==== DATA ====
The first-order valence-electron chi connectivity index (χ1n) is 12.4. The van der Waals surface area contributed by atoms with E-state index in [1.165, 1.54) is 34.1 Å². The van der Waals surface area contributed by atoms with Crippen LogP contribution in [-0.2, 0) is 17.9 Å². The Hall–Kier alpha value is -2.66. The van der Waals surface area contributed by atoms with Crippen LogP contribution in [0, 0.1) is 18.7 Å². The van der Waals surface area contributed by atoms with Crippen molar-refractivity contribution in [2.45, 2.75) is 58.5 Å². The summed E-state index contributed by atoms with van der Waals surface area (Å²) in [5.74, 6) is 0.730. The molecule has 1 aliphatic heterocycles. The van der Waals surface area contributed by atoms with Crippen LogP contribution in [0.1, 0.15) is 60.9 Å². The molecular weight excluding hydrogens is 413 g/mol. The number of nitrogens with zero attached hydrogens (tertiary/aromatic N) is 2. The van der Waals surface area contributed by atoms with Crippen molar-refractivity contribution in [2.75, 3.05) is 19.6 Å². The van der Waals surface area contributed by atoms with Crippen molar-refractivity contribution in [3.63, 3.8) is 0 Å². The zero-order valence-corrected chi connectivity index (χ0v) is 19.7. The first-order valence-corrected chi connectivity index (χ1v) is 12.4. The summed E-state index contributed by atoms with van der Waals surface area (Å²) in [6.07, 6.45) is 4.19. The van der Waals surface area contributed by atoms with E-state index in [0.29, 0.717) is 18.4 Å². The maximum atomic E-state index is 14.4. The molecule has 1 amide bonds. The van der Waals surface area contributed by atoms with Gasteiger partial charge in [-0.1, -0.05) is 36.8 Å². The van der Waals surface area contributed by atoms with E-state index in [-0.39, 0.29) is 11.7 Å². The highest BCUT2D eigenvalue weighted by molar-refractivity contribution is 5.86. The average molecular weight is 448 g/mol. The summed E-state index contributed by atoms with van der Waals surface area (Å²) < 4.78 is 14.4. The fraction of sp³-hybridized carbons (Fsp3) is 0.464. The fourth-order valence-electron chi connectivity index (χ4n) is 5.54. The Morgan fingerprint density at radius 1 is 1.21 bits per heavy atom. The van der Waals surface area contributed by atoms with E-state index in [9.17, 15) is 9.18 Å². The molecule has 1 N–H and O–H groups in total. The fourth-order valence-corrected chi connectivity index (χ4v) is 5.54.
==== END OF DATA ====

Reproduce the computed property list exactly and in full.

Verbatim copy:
The first-order valence-electron chi connectivity index (χ1n) is 12.4. The van der Waals surface area contributed by atoms with E-state index in [1.165, 1.54) is 34.1 Å². The van der Waals surface area contributed by atoms with Crippen LogP contribution in [-0.2, 0) is 17.9 Å². The Hall–Kier alpha value is -2.66. The van der Waals surface area contributed by atoms with Crippen LogP contribution in [0, 0.1) is 18.7 Å². The van der Waals surface area contributed by atoms with Crippen molar-refractivity contribution in [2.45, 2.75) is 58.5 Å². The summed E-state index contributed by atoms with van der Waals surface area (Å²) in [5.74, 6) is 0.730. The molecule has 1 aliphatic heterocycles. The van der Waals surface area contributed by atoms with Crippen LogP contribution in [0.1, 0.15) is 60.9 Å². The molecular weight excluding hydrogens is 413 g/mol. The number of nitrogens with zero attached hydrogens (tertiary/aromatic N) is 2. The van der Waals surface area contributed by atoms with Crippen molar-refractivity contribution in [2.75, 3.05) is 19.6 Å². The van der Waals surface area contributed by atoms with Crippen molar-refractivity contribution in [3.63, 3.8) is 0 Å². The zero-order valence-corrected chi connectivity index (χ0v) is 19.7. The first-order valence-corrected chi connectivity index (χ1v) is 12.4. The summed E-state index contributed by atoms with van der Waals surface area (Å²) in [6.07, 6.45) is 4.19. The van der Waals surface area contributed by atoms with E-state index in [0.29, 0.717) is 18.4 Å². The maximum atomic E-state index is 14.4. The molecule has 1 amide bonds. The van der Waals surface area contributed by atoms with Gasteiger partial charge in [-0.1, -0.05) is 36.8 Å². The van der Waals surface area contributed by atoms with E-state index in [-0.39, 0.29) is 11.7 Å². The highest BCUT2D eigenvalue weighted by molar-refractivity contribution is 5.86. The average molecular weight is 448 g/mol. The summed E-state index contributed by atoms with van der Waals surface area (Å²) < 4.78 is 14.4. The fraction of sp³-hybridized carbons (Fsp3) is 0.464. The fourth-order valence-electron chi connectivity index (χ4n) is 5.54. The Morgan fingerprint density at radius 1 is 1.21 bits per heavy atom. The van der Waals surface area contributed by atoms with E-state index in [9.17, 15) is 9.18 Å². The molecule has 1 N–H and O–H groups in total. The fourth-order valence-corrected chi connectivity index (χ4v) is 5.54.